Picture: Tumi Pakkies/African News Agency(ANA) – Unemployed graduates demand that the government offer them the employment as they are qualified teachers.
By Hendrick Makaneta
Higher education remains one of the most highly contested terrains of struggle and this has been so since democratic South Africa’s first minister of education, Professor Sibusiso Bhengu, took charge of the National Commission on Higher Education which was appointed by former president Nelson Mandela in 1995.
The National Commission on Higher Education had a clear goal of redressing past inequalities by transforming the higher education system so that the new system could respond directly to the new realities and opportunities.
Although there has been progress in admitting most students in a wide range of universities, particularly those students from poor communities, not everyone is able to obtain a post-matric qualification and even those who finally complete it do not do so in record time. It appears that less than 35% of those who gain access can graduate from a university.
There appear to be exclusions and most recently the number of those who get excluded from higher education institutions continues to increase.
The reality is that although matric learners are remarkably close to first-year students at university, the gap between basic education and higher education is ridiculously huge when you take academic standards into consideration. While we must applaud the government for opening the doors of learning, it must be noted that access alone does not guarantee success. Students need maximum support to succeed in obtaining a university qualification. Support does not only mean financial or academic.
With the high levels of poverty, unemployment and inequality, students need constant psychological support so that they can fulfil their mission of creating a better future for themselves. Leaving students to navigate the new terrain on their own can be disastrous.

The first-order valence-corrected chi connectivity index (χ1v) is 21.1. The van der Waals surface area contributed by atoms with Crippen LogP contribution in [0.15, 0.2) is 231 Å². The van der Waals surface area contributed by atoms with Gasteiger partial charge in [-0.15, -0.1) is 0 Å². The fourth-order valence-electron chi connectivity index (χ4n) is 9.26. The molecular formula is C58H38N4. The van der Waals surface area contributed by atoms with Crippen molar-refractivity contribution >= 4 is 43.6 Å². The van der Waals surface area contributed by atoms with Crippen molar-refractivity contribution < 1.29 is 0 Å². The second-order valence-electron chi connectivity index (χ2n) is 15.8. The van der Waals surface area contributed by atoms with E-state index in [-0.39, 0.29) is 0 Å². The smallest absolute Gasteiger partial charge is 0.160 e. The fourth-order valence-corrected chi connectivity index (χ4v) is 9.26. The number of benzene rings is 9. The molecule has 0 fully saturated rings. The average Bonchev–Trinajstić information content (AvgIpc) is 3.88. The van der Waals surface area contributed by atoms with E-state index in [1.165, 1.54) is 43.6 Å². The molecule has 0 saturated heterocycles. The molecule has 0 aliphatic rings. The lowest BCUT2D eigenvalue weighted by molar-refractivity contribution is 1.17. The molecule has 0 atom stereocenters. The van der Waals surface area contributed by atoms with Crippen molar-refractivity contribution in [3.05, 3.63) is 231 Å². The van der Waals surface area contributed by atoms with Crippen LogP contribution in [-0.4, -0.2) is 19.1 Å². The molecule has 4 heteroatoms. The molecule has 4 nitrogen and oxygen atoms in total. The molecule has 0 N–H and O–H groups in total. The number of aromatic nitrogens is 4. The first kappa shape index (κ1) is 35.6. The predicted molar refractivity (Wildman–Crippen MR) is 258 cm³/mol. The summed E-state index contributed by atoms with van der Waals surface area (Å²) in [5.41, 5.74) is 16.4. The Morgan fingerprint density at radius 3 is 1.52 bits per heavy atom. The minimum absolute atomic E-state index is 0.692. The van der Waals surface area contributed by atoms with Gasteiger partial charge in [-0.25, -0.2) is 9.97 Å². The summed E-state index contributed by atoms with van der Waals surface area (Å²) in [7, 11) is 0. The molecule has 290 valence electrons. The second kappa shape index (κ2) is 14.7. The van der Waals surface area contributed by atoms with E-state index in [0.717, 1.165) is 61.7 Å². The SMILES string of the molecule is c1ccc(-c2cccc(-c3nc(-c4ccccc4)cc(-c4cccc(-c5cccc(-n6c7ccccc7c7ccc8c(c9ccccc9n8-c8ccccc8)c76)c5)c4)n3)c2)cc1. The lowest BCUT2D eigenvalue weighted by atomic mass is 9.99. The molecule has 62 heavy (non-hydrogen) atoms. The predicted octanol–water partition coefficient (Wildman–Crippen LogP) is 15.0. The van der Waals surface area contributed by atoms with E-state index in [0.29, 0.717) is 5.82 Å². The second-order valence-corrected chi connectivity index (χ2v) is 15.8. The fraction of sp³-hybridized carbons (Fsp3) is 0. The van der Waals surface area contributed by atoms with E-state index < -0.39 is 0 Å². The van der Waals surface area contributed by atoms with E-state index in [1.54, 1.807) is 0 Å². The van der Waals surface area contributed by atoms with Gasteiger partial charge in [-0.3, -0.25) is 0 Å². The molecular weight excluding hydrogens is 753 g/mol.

The other challenge is with regard to the selection of courses that students may wish to pursue. If students are forced by circumstances to take other academic streams rather than the ones they opted for in their applications, they are highly unlikely to do well. Students need to study those courses that they are enthusiastic about to fulfil their potential.
The fact that the National Student Financial Aid Scheme spends billions of rand on students who will come out of a university without a degree should be a cause for great concern. Those who fail to obtain a higher education qualification are the hardest hit when it comes to unemployment. But at the same time, it is important for higher education institutions to focus their energies and resources on those academic streams that can be of value to students. It does not help to have many graduates who are not going to join the labour market.
The government must take a conscious decision to channel our students to courses that are required by the Fourth Industrial Revolution. In the same note, the curriculum must be modernised across the board so that our graduates can be better prepared for the changing world of work and the mainstream economy.
As of now, the government only pays lip service to the need for change. Currently there is a need for greater collaboration between the government, the private sector and higher education institutions on how best to assist our young people in the whole question of access, success and joining the labour market.
In the midst of helping graduates to succeed, we must find a way to bridge the gap between basic and higher education. At the core of this debate is that students have to be roped in to help find solutions. It cannot be correct that professors meet with other role players to discuss the change that is required in the terrain of higher education while students are excluded. Higher education institutions should work around the clock to maximise throughput rates so that these rates can match the corresponding input with a view to guarantee student success at all levels.
The Dean of the University of Pretoria’s Faculty of Education, Professor Chika Sehoole, correctly used the social inclusion and justice theory to contest the neo-liberal ideology of access which he describes as the increase in participation rates and reliance on the economic role of higher education without paying attention to the factors that should facilitate success in the terrain of higher education.
Professor Sehoole’s stance was that it is not enough to admit students in the terrain of higher education without seeing them through the system to ensure that they exit the terrain with a qualification that can enable them to succeed in life.
We must disrupt this neo-liberal ideology of access as defined by those who believe that access alone is sufficient and replace it with access and success to maintain social inclusion of those who were marginalised. We must critically look at all the factors that lead to drop out rates within the terrain of higher education with a view to ensure that students can succeed.
Hendrick Makaneta is an education activist completing an LLB degree at the University of Pretoria.